It con­demns the launches “in the strong­est terms” and re­it­er­ates pre­vi­ous calls for North Korea to sus­pend all bal­lis­tic mis­sile launches and aban­don its nu­clear weapons and nu­clear pro­gram “in a com­plete, ver­i­fi­able and ir­re­versible man­ner.”

The res­o­lu­tion’s cen­ter­piece is a ban on North Korea ex­ports of coal, iron, lead and seafood prod­ucts — and a ban on all coun­tries im­port­ing these prod­ucts from North Korea. The eco­nomic hit is es­ti­mated at worth more than $1 bil­lion in hard cur­rency.

Ac­cord­ing to a Se­cu­rity Coun­cil diplo­mat, coal has been North Korea’s largest ex­port, earn­ing $1.2 bil­lion last year, which was then re­stricted by the Se­cu­rity Coun­cil in Novem­ber to a max­i­mum $400 mil­lion. This year, Py­ongyang was es­ti­mated to earn $251 mil­lion from iron and iron ore ex­ports, $113 mil­lion from lead and lead ore ex­ports, and $295 mil­lion from fish and seafood ex­ports, the diplo­mat said.

The res­o­lu­tion also bans coun­tries from giv­ing any ad­di­tional worker per­mits to North Korean la­bor­ers — an­other source of money for Kim Jong Un’s regime. It also pro­hibits all new joint ven­tures with North Korean com­pa­nies and bans new for­eign in­vest­ment in ex­ist­ing ones.

It adds nine North Kore­ans, mainly of­fi­cials or rep­re­sen­ta­tives of com­pa­nies and banks, to the U.N. sanc­tions black­list, ban­ning their travel and freez­ing their as­sets. It also im­poses an as­set freeze on two com­pa­nies and two banks.

The coun­cil diplo­mat, who was not au­tho­rized to speak pub­licly and in­sisted on anonymity, called the newly sanc­tioned For­eign Trade Bank “a very crit­i­cal clear­ing­house for for­eign ex­change.”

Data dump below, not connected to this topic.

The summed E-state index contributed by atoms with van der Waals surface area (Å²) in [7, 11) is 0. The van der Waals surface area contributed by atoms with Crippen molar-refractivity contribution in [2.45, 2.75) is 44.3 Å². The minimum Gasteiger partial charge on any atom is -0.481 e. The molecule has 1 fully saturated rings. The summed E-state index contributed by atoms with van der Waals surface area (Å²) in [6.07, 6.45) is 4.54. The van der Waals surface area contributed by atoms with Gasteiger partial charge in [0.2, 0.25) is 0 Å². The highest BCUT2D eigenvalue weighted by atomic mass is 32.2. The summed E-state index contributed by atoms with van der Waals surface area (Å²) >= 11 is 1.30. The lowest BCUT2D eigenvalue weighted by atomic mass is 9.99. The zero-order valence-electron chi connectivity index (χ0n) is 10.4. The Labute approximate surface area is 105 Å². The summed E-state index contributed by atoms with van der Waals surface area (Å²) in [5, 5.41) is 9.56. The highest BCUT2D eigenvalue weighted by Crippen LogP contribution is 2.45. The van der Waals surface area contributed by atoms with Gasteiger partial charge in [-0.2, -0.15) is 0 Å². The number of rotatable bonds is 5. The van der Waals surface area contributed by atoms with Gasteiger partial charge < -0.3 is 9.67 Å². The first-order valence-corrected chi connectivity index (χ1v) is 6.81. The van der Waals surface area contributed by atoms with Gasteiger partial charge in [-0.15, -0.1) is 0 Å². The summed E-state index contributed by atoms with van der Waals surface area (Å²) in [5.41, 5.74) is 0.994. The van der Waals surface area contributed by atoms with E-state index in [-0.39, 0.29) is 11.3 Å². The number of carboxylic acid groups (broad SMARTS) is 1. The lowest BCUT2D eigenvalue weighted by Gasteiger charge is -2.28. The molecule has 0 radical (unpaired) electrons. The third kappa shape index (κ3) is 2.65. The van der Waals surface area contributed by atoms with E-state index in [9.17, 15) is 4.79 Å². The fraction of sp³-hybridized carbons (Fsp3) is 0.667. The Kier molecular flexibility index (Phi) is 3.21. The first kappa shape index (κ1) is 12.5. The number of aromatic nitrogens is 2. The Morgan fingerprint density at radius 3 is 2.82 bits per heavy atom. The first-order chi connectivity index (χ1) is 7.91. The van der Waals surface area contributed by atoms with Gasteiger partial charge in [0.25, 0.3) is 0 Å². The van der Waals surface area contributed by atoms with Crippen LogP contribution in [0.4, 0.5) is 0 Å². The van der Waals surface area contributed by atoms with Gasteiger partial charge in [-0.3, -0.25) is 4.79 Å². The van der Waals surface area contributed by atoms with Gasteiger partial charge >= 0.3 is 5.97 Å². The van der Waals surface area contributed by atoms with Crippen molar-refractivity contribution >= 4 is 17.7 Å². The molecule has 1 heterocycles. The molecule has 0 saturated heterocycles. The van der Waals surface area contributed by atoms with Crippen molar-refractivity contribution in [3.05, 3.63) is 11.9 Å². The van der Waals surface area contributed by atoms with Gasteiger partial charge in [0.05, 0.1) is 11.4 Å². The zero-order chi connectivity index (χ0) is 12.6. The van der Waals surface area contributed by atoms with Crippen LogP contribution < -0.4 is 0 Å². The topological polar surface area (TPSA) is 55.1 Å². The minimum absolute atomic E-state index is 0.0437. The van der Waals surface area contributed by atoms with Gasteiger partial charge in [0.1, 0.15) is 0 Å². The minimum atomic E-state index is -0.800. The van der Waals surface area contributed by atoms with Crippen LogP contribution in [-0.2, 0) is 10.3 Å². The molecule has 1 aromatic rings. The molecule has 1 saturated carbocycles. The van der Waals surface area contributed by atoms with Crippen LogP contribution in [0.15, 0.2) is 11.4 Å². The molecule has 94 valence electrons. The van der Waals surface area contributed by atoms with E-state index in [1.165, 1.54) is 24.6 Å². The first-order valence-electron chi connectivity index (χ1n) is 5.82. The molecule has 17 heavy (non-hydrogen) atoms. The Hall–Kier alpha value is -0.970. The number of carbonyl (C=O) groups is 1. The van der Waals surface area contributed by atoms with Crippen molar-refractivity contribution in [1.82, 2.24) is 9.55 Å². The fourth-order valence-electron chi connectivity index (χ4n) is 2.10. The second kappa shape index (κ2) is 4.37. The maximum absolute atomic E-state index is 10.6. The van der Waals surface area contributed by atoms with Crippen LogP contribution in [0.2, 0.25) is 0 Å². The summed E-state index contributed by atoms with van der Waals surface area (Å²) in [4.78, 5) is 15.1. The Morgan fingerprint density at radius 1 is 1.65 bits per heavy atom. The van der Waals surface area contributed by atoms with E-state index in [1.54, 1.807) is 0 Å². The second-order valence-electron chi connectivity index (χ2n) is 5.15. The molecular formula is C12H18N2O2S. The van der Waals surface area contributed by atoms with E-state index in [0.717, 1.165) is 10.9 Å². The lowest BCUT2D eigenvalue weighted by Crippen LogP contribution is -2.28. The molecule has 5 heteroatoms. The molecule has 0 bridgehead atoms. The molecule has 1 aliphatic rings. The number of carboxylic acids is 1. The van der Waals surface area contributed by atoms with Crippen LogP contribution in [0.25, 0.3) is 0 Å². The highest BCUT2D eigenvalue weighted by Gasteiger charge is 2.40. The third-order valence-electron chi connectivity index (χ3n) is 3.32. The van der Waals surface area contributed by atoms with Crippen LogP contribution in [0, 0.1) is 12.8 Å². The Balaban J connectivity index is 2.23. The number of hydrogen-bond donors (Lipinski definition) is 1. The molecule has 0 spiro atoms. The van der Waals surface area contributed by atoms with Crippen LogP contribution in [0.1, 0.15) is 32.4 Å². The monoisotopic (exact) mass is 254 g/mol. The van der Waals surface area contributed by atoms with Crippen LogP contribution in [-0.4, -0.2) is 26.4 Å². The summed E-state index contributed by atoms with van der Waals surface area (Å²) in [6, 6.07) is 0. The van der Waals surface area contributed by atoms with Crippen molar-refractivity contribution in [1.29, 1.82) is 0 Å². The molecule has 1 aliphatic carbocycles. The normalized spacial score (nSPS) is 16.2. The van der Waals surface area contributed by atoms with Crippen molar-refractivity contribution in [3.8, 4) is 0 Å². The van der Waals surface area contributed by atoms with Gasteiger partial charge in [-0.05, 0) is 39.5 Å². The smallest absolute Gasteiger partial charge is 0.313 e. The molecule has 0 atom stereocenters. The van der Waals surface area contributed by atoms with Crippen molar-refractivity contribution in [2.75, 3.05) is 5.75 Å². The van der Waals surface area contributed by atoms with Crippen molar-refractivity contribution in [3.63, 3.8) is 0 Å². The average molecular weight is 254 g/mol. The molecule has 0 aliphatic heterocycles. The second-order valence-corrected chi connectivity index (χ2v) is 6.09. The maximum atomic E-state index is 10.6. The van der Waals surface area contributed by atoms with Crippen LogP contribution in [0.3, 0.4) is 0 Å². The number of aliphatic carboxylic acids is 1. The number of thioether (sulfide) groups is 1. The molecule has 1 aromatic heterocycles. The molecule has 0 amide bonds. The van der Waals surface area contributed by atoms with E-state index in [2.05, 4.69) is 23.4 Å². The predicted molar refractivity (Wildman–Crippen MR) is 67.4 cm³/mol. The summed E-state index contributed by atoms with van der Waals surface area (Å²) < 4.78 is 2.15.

The Man­su­dae Over­seas Project Group of Com­pa­nies, which was also added to the black­list, is de­scribed in the res­o­lu­tion as en­gaged in ex­port­ing work­ers for con­struc­tion, in­clud­ing of mon­u­ments, in Africa and South­east Asia.

The res­o­lu­tion asks the Se­cu­rity Coun­cil com­mit­tee mon­i­tor­ing sanc­tions against North Korea to ban the im­port of many more so-called dual-use items, which have com­mer­cial pur­poses but can also be used in con­ven­tional, bi­o­log­i­cal, chem­i­cal or nu­clear weapons.

It also gives the com­mit­tee a green light to des­ig­nate spe­cific ves­sels that are break­ing sanc­tions from en­ter­ing ports all over the world and to work with In­ter­pol to en­force travel bans on North Kore­ans who are on the sanc­tions black­list.

The res­o­lu­tion ex­presses re­gret at North Korea’s “mas­sive di­ver­sion of its scarce re­sources to­ward its devel­op­ment of nu­clear weapons and a num­ber of ex­pen­sive bal­lis­tic mis­sile pro­grams” — a point stressed by Ha­ley.

It notes U.N. find­ings that well over half the North Korean pop­u­la­tion lacks suf­fi­cient food and med­i­cal care, while a quar­ter suf­fers from chronic mal­nu­tri­tion.